vec2 b = evalQuadratic( p0, p1, p2, ( t1 < 0.0 ) ? 1.0 - t1 : t1 );
    if( t1 < 0.0 )
        b = a + ( a - b );

    // Calculate normal.
    vec2 v = 2.0 * uThickness * normalize( b - a ) * sign( t1 );
    vec2 n = vec2( -v.y, v.x );

    vertPosition = side * n + offset * v + a;

The fragment shader is very similar to the ShaderToy sample, just a bit more optimized, cleaned up and with fewer artifacts (as in: none).

The end result looks like this:

We can endlessly zoom in on the curves and they remain perfect. Thickness can be adjusted as well, even to values like 30 pixels or more. Rendering 2048 long curves on a 10800x3840 screen takes less than 0.5ms in total, including uploading the instance data from the CPU.

Hopefully this answers your question, Caleb.



Yes! Thank-you for such a detailed explanation. I think that is something I could really work with if not in my current application it is a beautiful solution for future ones.

Could you help me understand quadratic curves a bit more as I am not sure this implementation works in my scenario owing to the way my lines are formed.

To simplify my scenario lets say I wanted to draw a continuous but fading trail behind the users finger. The finger can move with any speed in any direction even doubling back on itself. To draw the line all I have is the current frame position of the finger, the position the finger was in during the last frame, and the position of the finger in the frame before that. As you can imagine this is a queue type scenario where next frame some data will be lost from a few frames ago and be replaced with the new position.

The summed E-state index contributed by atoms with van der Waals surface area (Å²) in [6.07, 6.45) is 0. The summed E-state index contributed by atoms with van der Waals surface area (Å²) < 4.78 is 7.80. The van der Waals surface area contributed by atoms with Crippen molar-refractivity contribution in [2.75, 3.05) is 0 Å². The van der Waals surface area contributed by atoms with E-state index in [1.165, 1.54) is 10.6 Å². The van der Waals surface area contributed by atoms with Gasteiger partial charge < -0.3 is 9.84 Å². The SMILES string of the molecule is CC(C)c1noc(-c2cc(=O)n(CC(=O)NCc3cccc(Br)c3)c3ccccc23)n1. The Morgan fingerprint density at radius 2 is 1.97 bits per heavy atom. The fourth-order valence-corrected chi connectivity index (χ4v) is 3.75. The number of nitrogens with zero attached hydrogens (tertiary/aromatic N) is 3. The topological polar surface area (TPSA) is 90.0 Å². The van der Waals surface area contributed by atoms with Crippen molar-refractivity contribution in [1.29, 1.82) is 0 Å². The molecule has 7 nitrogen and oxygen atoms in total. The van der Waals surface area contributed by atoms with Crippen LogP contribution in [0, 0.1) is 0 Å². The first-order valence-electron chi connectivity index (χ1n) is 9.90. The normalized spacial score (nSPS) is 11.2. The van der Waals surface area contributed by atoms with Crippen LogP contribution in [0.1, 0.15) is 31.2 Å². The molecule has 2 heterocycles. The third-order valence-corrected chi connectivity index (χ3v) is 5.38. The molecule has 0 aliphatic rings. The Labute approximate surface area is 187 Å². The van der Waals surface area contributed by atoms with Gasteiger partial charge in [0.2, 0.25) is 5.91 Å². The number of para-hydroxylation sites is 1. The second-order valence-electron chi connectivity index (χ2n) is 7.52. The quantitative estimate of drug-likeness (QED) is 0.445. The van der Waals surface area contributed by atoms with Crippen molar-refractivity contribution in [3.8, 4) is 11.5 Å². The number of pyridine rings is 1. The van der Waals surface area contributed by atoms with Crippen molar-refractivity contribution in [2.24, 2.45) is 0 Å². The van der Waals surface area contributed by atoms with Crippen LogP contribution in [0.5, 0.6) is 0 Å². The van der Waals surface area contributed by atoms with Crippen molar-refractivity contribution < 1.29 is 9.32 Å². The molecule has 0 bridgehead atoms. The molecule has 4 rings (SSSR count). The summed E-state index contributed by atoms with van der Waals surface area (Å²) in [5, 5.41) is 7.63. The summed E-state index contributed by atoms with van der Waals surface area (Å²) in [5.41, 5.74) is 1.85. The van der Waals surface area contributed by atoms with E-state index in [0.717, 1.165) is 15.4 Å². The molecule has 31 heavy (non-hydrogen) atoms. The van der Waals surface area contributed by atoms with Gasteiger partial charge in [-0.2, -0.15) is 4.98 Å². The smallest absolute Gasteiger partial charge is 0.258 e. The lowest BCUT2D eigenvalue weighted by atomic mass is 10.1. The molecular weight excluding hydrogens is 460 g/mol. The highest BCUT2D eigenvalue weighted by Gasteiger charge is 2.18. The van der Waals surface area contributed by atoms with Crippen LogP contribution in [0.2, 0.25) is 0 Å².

Can I still apply this solution since it involves quadratic curves? The line needs to match each point exactly.



what you’re looking for is called a Ribbon or a Trail. Those can relatively easily be drawn using a triangle strip.

Create a vertex buffer std::deque<ci::vec2>>, which is empty at the start. In the first frame, you store the current position in a member variable. Every next frame, you check if the cursor has moved far enough from the initial position. If so, calculate a normal like so:

auto v = glm::normalize( current_position - previous_position );
auto n = vec2( -v.y, v.x );

, then add 2 vertices to your buffer:

vertices.push_back( current_position + thickness * n );
vertices.push_back( current_position - thickness * n );

, but before you do that you check if the buffer is full and remove the first two vertices if it is:

while( vertices.size() >= 100 ) {

Then set the initial position to the current position to get ready for the next frame. Finally, a quick and dirty way to render the ribbon is to use the built-in functions to render the triangle strip:

if( vertices.size() >= 4 ) {
    gl::begin( GL_TRIANGLE_STRIP );
    for( auto &vertex : vertices )
        gl::vertex( vertex );

, but for better performance and more options I’d recommend creating a gl::Batch or gl::VboMesh with a fixed number of vertices, then update the vertex positions by mapping its vertex buffer in combination with a call to:

batch->draw( first, count ).

See this post for even more info.

Quadratic curves as described in this thread are just simple curves with 2 end points and a control point and are not suited to render wiggly lines.